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Focus: the center of interest or activity; pay particular attention to

What’s your focus?

In my mind I picture a camera. Not an iPhone, not an Android; an actual, professional camera.

The lens makes a faint whirring noise as it struggles to focus on the object of the photographer’s interest.

The lens moves in and out, and the images on the screen appear blurry before the handler.

Then, finally, the image clears. The focus of the camera is where the photographer intended. She snaps a photo. Then a couple more for good measure. She looks at the final product and smiles. The work was worth it. The picture is amazing.

I’m not a professional photographer, which you can probably guess from my informal and improper use of technical terms in the above imagery. But, as a reporter, I often found myself using a camera to capture moments to go to print.

In my time as a reporter, I used several different cameras. But there was this one particular one that I hated to use. I did all I could to avoid using this one, because when I would go to take a picture — if I didn’t hit the button just right — the picture would go out of focus. My screen would go all blurry from the lack of focus. And I either missed my shot or annoyed the subjects (and embarrassed myself).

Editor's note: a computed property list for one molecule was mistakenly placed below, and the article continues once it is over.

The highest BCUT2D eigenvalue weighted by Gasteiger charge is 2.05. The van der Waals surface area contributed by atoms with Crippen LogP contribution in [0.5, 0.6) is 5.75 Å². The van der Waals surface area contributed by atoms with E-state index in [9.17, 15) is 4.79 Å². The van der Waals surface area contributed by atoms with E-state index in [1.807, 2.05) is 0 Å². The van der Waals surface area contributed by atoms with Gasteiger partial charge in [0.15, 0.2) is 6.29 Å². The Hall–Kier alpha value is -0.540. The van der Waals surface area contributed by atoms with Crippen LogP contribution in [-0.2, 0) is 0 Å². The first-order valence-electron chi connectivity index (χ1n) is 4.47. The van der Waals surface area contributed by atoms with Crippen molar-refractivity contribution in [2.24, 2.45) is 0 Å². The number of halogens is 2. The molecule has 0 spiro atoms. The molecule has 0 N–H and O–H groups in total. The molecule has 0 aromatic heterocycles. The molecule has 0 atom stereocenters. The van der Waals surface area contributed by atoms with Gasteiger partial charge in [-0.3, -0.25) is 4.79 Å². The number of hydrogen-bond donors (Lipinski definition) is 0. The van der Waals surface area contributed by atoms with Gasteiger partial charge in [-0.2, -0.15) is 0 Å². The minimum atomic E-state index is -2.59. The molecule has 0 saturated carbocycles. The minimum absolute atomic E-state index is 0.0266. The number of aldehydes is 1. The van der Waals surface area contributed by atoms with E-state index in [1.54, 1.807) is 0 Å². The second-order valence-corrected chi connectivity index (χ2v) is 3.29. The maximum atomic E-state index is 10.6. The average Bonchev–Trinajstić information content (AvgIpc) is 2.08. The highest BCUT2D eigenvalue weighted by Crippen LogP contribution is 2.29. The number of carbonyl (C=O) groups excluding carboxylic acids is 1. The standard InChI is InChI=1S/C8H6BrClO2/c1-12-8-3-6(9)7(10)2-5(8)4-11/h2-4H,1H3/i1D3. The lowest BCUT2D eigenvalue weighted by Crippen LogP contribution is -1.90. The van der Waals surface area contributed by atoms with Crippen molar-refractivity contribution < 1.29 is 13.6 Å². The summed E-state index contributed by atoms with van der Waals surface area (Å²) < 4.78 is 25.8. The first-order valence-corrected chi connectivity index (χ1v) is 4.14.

This was incredibly irritating to me. I would have to press the button over and over just to get the right focus, and then carefully press it again to take the shot. It took a lot of work just to get the picture.

But sometimes, that’s exactly what needs to be done.

If we want the perfect shot (or selfie; let’s be honest), we’re going to have to put some work into it. You need the right lighting, the right angle, and the right focus. 

If you’re taking a portrait of someone, but the focus is on a tree in the background, that person might not be so happy.

We have to focus our vision on what we want the final product to be. For example, if we want a pretty picture of a lake, the focus has to be on the lake — not a tree.

Just the same: if we want a strong relationship with God, our focus has to be on Him — not the world or our selfish desires.

If our focus is not on God, our vision will get blurry and we’ll no longer know what the subject of the picture is. We won’t know what the point is. And the picture will be worth nothing in the end.

So this week I encourage you to look into your lens and see what your life looks like. Is it blurry? Is the focus on the wrong thing? Or is it picture-worthy?

Evaluate and act accordingly. Don’t be afraid to put the work in. Because when you finish and you look at the final product, you’ll be glad that you did.

Maddisen Sauls is the smile and voice behind the Everyday Joy blog as well as the author of the Word of the Week posts and the editor of by leaps and bounds. Throughout her life, Maddisen has worked as a reporter for small town newspapers, a School Age and Preschool teacher, and has acquired her ministerial license. 

An avid book reader and lover of the written word, Maddisen is passionate about using her favorite medium to reach the lost and the hurting, and to offer encouragement and hope to those struggling through life. 

Following her battle with depression, Maddisen has made it her mission to help other people through this journey and to bring joy to the lives of the people around her. 

You can find Maddisen on Instagram @maddisen.paige

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